This November has been unusually warm, but leaves have finally fallen or changed color as in the case of our dawdling oaks and dawn redwoods. Fallen leaves can cover the ground for a while to restyle a scene with winsome texture and color. Things hidden by foliage in the summer are now revealed- wasp and bird’s nests, fruits and other things.

Dawn redwood fall color before needle drop

Sometimes something that was dull can suddenly get interesting when light and visibility change in what seems like an instant. This happened when a dingy looking shelf fungus growing on a sugar maple had the sun strike it just as I was driving by. Getting my attention, I got out and took a closer look. It turned out to be a stacked tooth fungus, a mushroom new to my experience. They form a tight stack like pancakes and instead of pores or gills, they have fine teeth from which spores are released.

Climacodon septentrionalis stacked toorh fungus
Underside showing the teeth, or spines, of the stacked tooth fungus

On the same ride where I saw the amazing tooth fungus, there was an old Lincoln Zephyr on display in someone’s front yard. Down the same street was an old farmhouse with an impressive front porch and a remarkable sugar maple whose leaves covered the ground around it. In the same area was a grain storage building with old trains and their cars cluttering the tracks, perhaps some still used for transport, and some obviously no longer in service.

Lincoln Zephyr
Old Lincoln Zephyr

Old Farmhouse
Trains at a grain storage facility
November is also the time of final hay cutting and baling operations

There is a home in Glastonbury or Portland that has the most bee hives I ever saw in one place in Connecticut. According to the owner, the hives near the house were requeened this summer and will form a new colony. When queens no longer produce enough eggs, a new queen is introduced and the old is, sadly, released from her earthly duties. Some of these hives are used at a local orchard in the spring, while a majority are placed along the Connecticut River where food is very abundant.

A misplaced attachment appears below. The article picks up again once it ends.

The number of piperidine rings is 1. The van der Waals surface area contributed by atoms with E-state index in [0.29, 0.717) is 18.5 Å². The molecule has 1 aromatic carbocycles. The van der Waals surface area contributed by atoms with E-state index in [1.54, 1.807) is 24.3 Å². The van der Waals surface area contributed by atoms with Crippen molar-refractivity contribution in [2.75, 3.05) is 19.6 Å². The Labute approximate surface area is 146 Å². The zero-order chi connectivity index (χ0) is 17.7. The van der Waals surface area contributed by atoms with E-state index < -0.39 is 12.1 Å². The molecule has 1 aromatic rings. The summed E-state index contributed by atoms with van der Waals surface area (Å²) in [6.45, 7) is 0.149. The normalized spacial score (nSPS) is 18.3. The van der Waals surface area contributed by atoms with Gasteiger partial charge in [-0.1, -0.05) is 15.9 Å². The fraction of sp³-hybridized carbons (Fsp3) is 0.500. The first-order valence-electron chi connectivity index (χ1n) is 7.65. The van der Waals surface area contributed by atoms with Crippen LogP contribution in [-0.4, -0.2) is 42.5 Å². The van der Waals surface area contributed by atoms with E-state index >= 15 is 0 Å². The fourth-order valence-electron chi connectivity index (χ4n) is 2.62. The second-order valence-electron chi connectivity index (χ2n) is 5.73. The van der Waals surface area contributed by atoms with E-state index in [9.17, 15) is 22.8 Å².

On hike through a nature preserve woods early this month there was the remains of an old car which was probably from the 1930’s and dragged here when the area was a field. This car was almost 20 feet long and had a folding luggage rack on the trunk. Headlamps must have been the size of dinner plates.

On the trunk of a dead aspen along the side of a country road, it was clear what had killed this tree. On the trunk were false tinder conks Phellinus  termulae shelf fungi . No other fungi with this characteristic fruiting body are found on aspen. The woody conks are hoof-like, brown to black, and have a cracked upper surface. Pores are tan or white. The spores of P. tremulae are blown through the air and can enter fresh wounds on aspens, where the fungus attacks the heartwood and causes white trunk rot.

False tinder conks Phellinus  termulae shelf fungi

Still out and about are praying mantids and some dragonflies and bees. This female mantid was on a sidewalk near a flower garden. Her eggs have been laid, so she will perish shortly.

t is the time of warmer jackets, bleaker vistas, perhaps, and chilly days. I am not by nature a puddleglum, so all this is not a deterrent to enjoying the shorter days and the coming cold. There will still be spectacular sunsets and sunrises, snowy landscape coverings and bluer skies that will cheer my heart on occasion. Now is a also good time to read all those books that there was little time for when the outdoors beckoned strongly for all the attention. Maybe I’ll put on a colorful scarf or something…

The morns are meeker than they were,
The nuts are getting brown;
The berry’s cheek is plumper,
The rose is out of town.
The maple wears a gayer scarf,
The field a scarlet gown.
Lest I should be old-fashioned,
I’ll put a trinket on.

-Emily Dickinson

Maybe I’ll just light a sparkler.

Pamm Cooper

American Lady on Viola Flower

“In early June the world of leaf and blade and flowers explodes, and every sunset is different.” – John Steinbeck

June is always a month when there is an explosion of the new and a little fading away of certain things. Spring wildflowers have had their day and now the flowers and fruits of summer are arriving to take their place. Viburnums that just a little while ago were lending the air a sweet fragrance are now full of developing fruit. Crabapples and wild cherry are full of green fruits while flowers like yarrow, June blooming magnolias, winterberry, milkweeds and whorled loosestrife are just in bloom. Trees are full of leaves and the sky is a clearer blue so when foliage and skies meet, it is a striking contrast.


June blooming magnolia flowers appear after the leaves are fully out
Native tulip tree

American cow wheat, Melampyrum lineare, is a native annual wildflower that has interesting tubular white and yellow flowers. This small plant appears along dry woodland edges and is partially parasitic, stealing nutrients from the roots of certain tress, especially native birch.

Cow wheat flowers

Yarrow, an introduced wildflower, is attractive to many pollinators and butterflies. After years of not seeing a variegated fritillary, last week I finally came across one in a power line right-of-way that was exclusively feeding on yarrow flowers that were abundant there.

Variegated fritillary on yarrow flower

Whorled loosestrife, Lysimachia quadrifolia, also native here in Connecticut, has leaves that are whorled around the stem, and star-like yellow flowers that dangle in between. The leaves are covered with small dark pits on the upper sides.

Whorled loosestrife

Whorled loosestrife flower